Landscape architecture student leads outdoor classroom project

Alex Santos

 

Jorge Vanegas

South Knoll Elementary School students in College Station can enjoy learning in Jeremiah Forest, an outdoor classroom, as a result of a two-year Texas A&M student outreach project led by Alex Santos, an undergraduate landscape architecture major.

The December 9 dedication of the 13,500 square-foot classroom, named in honor of Santos’ brother, Jeremiah, a U.S. Army corporal who died serving in Iraq in 2006, was covered in The Eagle and KBTX-TV.

“I love the new space,” said Katina Osth, a fourth-grade math and science teacher who has already led math and reading activities in the new facility, which features a pergola-covered, amphitheater-style space, a large deck with tables and benches and native Texas plants. “The sights and sounds of nature energize our students and it adds character and class to our school.”

A visit to the outdoor classroom is a welcome addition to their studies, said South Knoll fourth graders.

“It gives me a sense of nature, which I like writing about,” said Jillian Vinal.

Matthew Johnson, after a session in the outdoor classroom, said the space gives him a peaceful feellng.

The project, said Jorge Vanegas, dean of the College of Architecture, is the very definition of a high-impact learning experience because students applied their knowledge to design and build the classroom. “Although they had access to faculty expertise, this was a totally student-run project,” he said.

The volunteer project began October 2015, when South Knoll administrators and then-PTO president Mandy Pryor, looking to add an outdoor learning area to the school’s campus, contacted Eric Bardenhagen, assistant professor in the Department of Landscape Architecture and Urban Planning.

Bardenhagen then approached Santos, head of the Texas A&M student chapter of the American Society of Landscape Architects and his own design-build firm, Vantos Landcaping. Santos led the project while pursuing his degree and running his business.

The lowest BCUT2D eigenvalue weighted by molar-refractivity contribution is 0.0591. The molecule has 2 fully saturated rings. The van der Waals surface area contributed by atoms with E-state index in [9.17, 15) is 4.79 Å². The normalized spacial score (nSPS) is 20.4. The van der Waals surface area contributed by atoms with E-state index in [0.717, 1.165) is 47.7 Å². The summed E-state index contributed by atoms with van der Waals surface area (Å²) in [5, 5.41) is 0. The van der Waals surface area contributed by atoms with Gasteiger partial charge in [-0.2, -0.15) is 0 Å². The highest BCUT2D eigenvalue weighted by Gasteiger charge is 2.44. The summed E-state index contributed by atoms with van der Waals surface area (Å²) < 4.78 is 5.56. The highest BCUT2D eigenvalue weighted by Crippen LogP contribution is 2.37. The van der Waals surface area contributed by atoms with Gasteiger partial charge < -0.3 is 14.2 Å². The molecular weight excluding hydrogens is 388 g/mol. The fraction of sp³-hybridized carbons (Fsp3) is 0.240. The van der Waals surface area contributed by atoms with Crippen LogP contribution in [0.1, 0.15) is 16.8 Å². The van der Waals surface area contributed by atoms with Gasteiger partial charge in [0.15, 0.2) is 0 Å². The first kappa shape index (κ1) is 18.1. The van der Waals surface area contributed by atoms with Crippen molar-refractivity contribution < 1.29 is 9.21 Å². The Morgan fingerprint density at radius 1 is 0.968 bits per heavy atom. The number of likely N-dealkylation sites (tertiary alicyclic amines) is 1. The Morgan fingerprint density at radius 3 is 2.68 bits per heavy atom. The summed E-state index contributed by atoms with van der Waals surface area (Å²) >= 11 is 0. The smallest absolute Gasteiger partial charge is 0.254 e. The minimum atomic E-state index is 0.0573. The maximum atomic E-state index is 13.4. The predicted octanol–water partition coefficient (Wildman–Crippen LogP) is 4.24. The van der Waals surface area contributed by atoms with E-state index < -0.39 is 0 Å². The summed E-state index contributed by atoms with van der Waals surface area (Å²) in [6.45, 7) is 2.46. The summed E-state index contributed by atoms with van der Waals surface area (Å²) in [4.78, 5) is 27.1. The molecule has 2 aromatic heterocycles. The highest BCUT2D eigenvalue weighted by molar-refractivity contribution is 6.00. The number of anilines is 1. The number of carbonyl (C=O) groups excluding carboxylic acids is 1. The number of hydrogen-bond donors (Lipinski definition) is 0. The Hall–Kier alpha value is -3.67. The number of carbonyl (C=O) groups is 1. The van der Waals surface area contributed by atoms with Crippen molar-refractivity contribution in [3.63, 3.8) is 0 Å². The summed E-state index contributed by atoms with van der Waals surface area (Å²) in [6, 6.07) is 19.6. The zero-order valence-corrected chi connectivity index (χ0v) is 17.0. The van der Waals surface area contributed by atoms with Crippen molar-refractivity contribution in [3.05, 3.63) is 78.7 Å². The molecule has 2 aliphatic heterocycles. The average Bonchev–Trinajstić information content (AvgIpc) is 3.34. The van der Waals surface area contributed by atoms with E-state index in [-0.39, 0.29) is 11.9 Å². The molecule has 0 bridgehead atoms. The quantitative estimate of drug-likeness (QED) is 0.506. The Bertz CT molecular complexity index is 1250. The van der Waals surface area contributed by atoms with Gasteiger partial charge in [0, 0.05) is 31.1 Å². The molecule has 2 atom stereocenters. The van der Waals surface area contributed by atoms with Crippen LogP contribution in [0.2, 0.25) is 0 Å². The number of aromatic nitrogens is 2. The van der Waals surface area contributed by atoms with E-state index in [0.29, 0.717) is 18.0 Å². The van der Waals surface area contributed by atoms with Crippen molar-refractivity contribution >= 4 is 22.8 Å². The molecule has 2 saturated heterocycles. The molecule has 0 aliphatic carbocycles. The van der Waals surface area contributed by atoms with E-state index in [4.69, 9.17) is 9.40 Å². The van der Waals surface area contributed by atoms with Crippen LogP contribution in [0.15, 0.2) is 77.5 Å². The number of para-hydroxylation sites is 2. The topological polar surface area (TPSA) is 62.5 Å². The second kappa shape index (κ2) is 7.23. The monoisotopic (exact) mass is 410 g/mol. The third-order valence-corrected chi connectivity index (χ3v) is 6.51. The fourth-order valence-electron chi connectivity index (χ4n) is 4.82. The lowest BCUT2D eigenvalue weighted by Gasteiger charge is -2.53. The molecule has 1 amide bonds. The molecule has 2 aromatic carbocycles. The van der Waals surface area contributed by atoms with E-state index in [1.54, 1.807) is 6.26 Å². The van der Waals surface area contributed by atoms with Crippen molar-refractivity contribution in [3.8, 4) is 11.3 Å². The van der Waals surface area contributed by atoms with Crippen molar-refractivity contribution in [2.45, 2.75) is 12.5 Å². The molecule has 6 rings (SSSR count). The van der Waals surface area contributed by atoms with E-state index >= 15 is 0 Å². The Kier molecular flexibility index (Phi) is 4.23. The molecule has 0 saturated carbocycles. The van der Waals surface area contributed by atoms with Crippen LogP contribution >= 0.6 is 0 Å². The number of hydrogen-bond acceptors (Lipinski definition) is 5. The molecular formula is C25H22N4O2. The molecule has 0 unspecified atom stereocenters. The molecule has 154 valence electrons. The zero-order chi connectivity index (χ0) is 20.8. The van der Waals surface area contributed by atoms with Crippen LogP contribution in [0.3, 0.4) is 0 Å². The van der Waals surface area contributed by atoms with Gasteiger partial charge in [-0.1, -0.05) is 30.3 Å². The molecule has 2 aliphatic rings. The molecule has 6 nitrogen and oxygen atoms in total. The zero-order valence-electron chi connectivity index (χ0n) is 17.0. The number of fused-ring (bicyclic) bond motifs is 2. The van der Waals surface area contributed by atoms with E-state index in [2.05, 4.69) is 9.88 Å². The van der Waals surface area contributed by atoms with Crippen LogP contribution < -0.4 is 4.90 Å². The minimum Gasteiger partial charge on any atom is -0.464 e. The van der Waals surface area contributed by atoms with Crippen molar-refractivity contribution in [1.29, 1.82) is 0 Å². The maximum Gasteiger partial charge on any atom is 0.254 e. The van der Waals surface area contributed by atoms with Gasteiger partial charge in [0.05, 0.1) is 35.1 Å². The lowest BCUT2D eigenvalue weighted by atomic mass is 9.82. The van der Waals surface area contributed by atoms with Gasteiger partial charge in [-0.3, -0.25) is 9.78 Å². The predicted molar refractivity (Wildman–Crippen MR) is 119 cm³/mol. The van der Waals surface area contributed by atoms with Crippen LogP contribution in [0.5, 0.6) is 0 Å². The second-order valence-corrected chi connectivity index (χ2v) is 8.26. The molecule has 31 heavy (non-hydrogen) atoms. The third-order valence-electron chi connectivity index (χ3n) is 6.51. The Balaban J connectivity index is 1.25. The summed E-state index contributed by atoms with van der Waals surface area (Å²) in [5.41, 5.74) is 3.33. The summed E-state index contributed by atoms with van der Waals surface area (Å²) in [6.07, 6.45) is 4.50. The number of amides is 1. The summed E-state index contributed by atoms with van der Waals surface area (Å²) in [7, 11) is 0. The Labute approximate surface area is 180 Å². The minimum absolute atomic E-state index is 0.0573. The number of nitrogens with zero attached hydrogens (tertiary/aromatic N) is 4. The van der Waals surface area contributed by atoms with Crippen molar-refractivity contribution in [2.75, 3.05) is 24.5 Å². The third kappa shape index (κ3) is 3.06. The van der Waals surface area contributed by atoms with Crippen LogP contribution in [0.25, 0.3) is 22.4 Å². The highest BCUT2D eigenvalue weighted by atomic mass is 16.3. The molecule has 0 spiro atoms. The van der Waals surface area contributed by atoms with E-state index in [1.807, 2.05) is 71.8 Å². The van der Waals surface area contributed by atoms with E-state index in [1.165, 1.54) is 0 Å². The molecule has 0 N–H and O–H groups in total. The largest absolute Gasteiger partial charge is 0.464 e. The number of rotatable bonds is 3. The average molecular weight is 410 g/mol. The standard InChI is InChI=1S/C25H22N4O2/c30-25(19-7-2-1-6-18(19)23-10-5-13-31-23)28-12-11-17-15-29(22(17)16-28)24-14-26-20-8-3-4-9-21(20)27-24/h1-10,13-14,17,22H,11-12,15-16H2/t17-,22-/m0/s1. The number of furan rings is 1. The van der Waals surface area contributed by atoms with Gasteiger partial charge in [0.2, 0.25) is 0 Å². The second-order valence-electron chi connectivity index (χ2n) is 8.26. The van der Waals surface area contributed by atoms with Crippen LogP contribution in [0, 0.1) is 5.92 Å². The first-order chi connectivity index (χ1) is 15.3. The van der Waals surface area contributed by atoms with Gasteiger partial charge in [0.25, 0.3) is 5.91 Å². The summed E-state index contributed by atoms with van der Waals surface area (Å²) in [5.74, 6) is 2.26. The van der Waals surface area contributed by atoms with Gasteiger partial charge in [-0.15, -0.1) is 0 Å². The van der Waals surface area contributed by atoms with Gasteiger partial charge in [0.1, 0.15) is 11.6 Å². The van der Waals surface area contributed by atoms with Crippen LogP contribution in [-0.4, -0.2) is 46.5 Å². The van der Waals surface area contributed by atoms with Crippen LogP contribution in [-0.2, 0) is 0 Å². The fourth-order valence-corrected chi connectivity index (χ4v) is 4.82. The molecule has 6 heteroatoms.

After selecting a final design created through a collaborative effort with fellow landscape architecture students and the school, Santos led a small army of local building supply vendors, financial donors, the South Knoll Parent-Teacher Organization, students from both the elementary school and the university, and more than 100 community volunteers to finance and build the ambitious project.

Once he secured the donation of a granite monument on the site with space for donors’ names and a project synopsis, the list of donors quickly began to grow.

“Because it was a chance for vendors, students and community members to be part of something cool and permanent, it was easy to get donations and motivate volunteer builders,” said Santos. “The Texas A&M students wanted to be part of a real project.”

He said the deck, funded by the College of Architecture, the pergola, and additional classroom elements were built using an “old-fashioned” notch and groove process. Components of the classroom were fabricated at the College of Architecture’s woodshop and College Station ISD facilities.

“The pergola was made with 12” by 12” cedar posts,” said Santos, who hand cut each post notch by notch and groove by groove. Volunteers stripped, sanded and sealed each post. “It’s built stronger than most houses,” he said, “every single bracket and bolt in the project was custom made.”

The design and construction methods were chosen to maximize the classroom’s longevity, said Santos.

“It will be about 100 years before you see any degradation of the facility,” said Santos. “It’s going to be there for a very long time.”

Participants from a wide variety of student organizations at the College of Architecture, including the American Society of Landscape Architects, American Institute of Architecture Students, the Student Health Environments Association, and the Design-Build Institute of America all contributed to the project.

Richard Nira
rnira@tamu.edu

posted December 7, 2017